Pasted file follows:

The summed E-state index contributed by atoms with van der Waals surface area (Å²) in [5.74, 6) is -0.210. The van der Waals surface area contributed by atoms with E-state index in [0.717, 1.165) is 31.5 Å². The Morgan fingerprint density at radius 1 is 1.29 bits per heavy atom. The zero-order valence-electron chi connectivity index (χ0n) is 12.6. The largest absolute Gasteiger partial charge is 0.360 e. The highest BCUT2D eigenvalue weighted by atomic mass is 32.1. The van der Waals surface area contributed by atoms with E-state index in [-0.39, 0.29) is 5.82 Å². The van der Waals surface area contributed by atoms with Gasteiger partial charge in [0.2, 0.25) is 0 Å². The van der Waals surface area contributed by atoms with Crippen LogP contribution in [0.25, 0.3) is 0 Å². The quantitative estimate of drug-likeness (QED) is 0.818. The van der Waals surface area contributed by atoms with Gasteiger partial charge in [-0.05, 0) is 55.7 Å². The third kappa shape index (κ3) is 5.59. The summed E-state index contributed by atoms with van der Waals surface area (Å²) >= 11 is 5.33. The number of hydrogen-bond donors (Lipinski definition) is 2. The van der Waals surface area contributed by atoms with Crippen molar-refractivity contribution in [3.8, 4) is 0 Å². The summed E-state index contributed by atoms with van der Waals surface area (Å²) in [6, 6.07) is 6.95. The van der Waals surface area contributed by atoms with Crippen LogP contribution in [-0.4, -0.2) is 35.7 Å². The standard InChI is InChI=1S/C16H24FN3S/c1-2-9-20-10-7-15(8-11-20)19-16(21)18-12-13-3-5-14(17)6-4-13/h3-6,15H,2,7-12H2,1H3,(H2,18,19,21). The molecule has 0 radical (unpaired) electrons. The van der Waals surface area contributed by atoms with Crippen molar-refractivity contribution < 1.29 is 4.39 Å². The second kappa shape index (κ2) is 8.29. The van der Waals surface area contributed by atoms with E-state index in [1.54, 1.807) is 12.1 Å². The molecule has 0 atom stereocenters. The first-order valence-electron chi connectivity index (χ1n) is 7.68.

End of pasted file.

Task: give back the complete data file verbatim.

The summed E-state index contributed by atoms with van der Waals surface area (Å²) in [5.74, 6) is -0.210. The van der Waals surface area contributed by atoms with E-state index in [0.717, 1.165) is 31.5 Å². The Morgan fingerprint density at radius 1 is 1.29 bits per heavy atom. The zero-order valence-electron chi connectivity index (χ0n) is 12.6. The largest absolute Gasteiger partial charge is 0.360 e. The highest BCUT2D eigenvalue weighted by atomic mass is 32.1. The van der Waals surface area contributed by atoms with E-state index in [-0.39, 0.29) is 5.82 Å². The van der Waals surface area contributed by atoms with Gasteiger partial charge in [0.2, 0.25) is 0 Å². The van der Waals surface area contributed by atoms with Crippen LogP contribution in [0.25, 0.3) is 0 Å². The quantitative estimate of drug-likeness (QED) is 0.818. The van der Waals surface area contributed by atoms with Gasteiger partial charge in [-0.05, 0) is 55.7 Å². The third kappa shape index (κ3) is 5.59. The summed E-state index contributed by atoms with van der Waals surface area (Å²) >= 11 is 5.33. The number of hydrogen-bond donors (Lipinski definition) is 2. The van der Waals surface area contributed by atoms with Crippen molar-refractivity contribution in [3.8, 4) is 0 Å². The summed E-state index contributed by atoms with van der Waals surface area (Å²) in [6, 6.07) is 6.95. The van der Waals surface area contributed by atoms with Crippen LogP contribution in [-0.4, -0.2) is 35.7 Å². The standard InChI is InChI=1S/C16H24FN3S/c1-2-9-20-10-7-15(8-11-20)19-16(21)18-12-13-3-5-14(17)6-4-13/h3-6,15H,2,7-12H2,1H3,(H2,18,19,21). The molecule has 0 radical (unpaired) electrons. The van der Waals surface area contributed by atoms with Crippen molar-refractivity contribution < 1.29 is 4.39 Å². The second kappa shape index (κ2) is 8.29. The van der Waals surface area contributed by atoms with E-state index in [1.54, 1.807) is 12.1 Å². The molecule has 0 atom stereocenters. The first-order valence-electron chi connectivity index (χ1n) is 7.68.